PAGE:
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Infectious diseases and economic growth

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  • Goenka, Aditya
  • Liu, Lin
  • Nguyen, Manh-Hung

Abstract

This paper develops a framework to study the economic impact of infectious diseases by integrating epidemiological dynamics into a neo-classical growth model. There is a two way interaction between the economy and the disease: the incidence of the disease affects labor supply, and investment in health capital can affect the incidence and recuperation from the disease. Thus, both the disease incidence and the income levels are endogenous. The disease dynamics make the control problem non-convex thus usual optimal control results do not apply. We establish existence of an optimal solution, continuity of state variables, show directly that the Hamiltonian inequality holds thus establishing optimality of interior paths that satisfy necessary conditions, and of the steady states. There are multiple steady states and the local dynamics of the model are fully characterized. A disease-free steady state always exists, but it could be unstable. A disease-endemic steady state may exist, in which the optimal health expenditure can be positive or zero depending on the parameters of the model. The interaction of the disease and economic variables is non-linear and can be non-monotonic.

Suggested Citation

  • Goenka, Aditya & Liu, Lin & Nguyen, Manh-Hung, 2014. "Infectious diseases and economic growth," Journal of Mathematical Economics, Elsevier, vol. 50(C), pages 34-53.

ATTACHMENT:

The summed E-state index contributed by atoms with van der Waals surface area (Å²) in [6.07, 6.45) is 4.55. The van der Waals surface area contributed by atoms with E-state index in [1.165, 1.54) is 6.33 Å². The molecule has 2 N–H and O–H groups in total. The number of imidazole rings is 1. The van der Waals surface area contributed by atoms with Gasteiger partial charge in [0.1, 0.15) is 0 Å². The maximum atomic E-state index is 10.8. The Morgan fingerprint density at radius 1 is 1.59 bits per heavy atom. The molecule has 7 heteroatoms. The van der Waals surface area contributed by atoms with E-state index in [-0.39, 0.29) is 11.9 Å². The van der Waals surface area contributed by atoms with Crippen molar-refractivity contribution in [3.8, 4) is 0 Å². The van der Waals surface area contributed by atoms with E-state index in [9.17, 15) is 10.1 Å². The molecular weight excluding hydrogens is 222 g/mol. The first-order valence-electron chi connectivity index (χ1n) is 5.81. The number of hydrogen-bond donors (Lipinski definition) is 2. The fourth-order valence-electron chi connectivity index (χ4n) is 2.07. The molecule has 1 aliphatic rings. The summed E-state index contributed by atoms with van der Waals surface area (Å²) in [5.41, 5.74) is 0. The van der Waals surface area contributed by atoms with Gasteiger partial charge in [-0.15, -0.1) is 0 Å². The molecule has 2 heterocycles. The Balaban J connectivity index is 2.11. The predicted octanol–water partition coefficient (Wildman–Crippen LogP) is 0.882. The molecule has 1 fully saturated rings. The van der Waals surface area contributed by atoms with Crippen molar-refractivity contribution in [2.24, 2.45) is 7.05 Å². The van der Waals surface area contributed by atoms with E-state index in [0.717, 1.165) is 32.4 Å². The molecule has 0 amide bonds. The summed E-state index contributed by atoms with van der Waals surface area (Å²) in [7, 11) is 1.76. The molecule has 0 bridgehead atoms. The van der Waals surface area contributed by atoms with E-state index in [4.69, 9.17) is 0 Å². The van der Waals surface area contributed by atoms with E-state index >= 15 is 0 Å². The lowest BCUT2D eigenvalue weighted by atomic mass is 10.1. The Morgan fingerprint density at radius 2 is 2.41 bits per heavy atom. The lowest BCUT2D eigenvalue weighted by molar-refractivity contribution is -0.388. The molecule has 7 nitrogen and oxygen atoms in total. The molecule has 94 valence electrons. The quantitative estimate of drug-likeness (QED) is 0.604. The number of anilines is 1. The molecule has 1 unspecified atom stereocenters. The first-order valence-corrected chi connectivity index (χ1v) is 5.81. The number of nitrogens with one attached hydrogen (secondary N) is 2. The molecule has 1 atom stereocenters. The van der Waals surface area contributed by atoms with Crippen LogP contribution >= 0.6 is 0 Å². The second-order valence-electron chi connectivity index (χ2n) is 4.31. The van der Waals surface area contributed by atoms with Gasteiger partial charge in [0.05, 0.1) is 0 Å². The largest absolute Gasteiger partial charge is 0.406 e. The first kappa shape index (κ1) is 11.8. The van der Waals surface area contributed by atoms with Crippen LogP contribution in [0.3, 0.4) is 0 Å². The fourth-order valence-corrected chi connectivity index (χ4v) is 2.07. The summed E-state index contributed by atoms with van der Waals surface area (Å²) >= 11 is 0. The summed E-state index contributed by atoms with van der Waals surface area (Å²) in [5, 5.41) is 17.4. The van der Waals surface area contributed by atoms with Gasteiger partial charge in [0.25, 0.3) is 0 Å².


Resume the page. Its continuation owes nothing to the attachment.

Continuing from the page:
• Handle: RePEc:eee:mateco:v:50:y:2014:i:c:p:34-53
    DOI: 10.1016/j.jmateco.2013.10.004
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    Citations

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    Cited by:

    1. Lin Liu & Aditya Goenka, 2017. "Infectious Diseases, Human Capital and Economic Growth," 2017 Meeting Papers 1218, Society for Economic Dynamics.
    2. Stefano Bosi & David Desmarchelier, 2016. "Pollution and infectious diseases," Working Papers 2016.22, FAERE - French Association of Environmental and Resource Economists.
    3. Aditya Goenka & Lin Liu, 2012. "Infectious diseases and endogenous fluctuations," Economic Theory, Springer;Society for the Advancement of Economic Theory (SAET), vol. 50(1), pages 125-149, May.
    4. Chakraborty, Shankha & Papageorgiou, Chris & Sebastián, Fidel Pérez, 2016. "Health Cycles And Health Transitions," Macroeconomic Dynamics, Cambridge University Press, vol. 20(01), pages 189-213, January.
    5. David Aadland & David Finnoff & Kevin X. D. Huang, 2016. "Behavioral Origins of Epidemiological Bifurcations," Vanderbilt University Department of Economics Working Papers 16-00004, Vanderbilt University Department of Economics.
    6. Théophile Azomahou & Bity Diene & Mbaye Diene & Luc Soete, 2015. "Optimal health investment and preference structure," Economic Theory, Springer;Society for the Advancement of Economic Theory (SAET), vol. 60(3), pages 521-565, November.
    7. Goenka, Aditya & Liu, Lin & Nguyen, Manh-Hung, 2014. "Infectious diseases and economic growth," Journal of Mathematical Economics, Elsevier, vol. 50(C), pages 34-53.

    More about this item

    Keywords

    Epidemiology; Infectious diseases; Existence of equilibrium; Sufficiency in non-convex dynamic problems; Health expenditure; Economic growth;

    JEL classification:

    • C61 - Mathematical and Quantitative Methods - - Mathematical Methods; Programming Models; Mathematical and Simulation Modeling - - - Optimization Techniques; Programming Models; Dynamic Analysis
    • D51 - Microeconomics - - General Equilibrium and Disequilibrium - - - Exchange and Production Economies
    • E13 - Macroeconomics and Monetary Economics - - General Aggregative Models - - - Neoclassical
    • O41 - Economic Development, Innovation, Technological Change, and Growth - - Economic Growth and Aggregate Productivity - - - One, Two, and Multisector Growth Models
    • E32 - Macroeconomics and Monetary Economics - - Prices, Business Fluctuations, and Cycles - - - Business Fluctuations; Cycles

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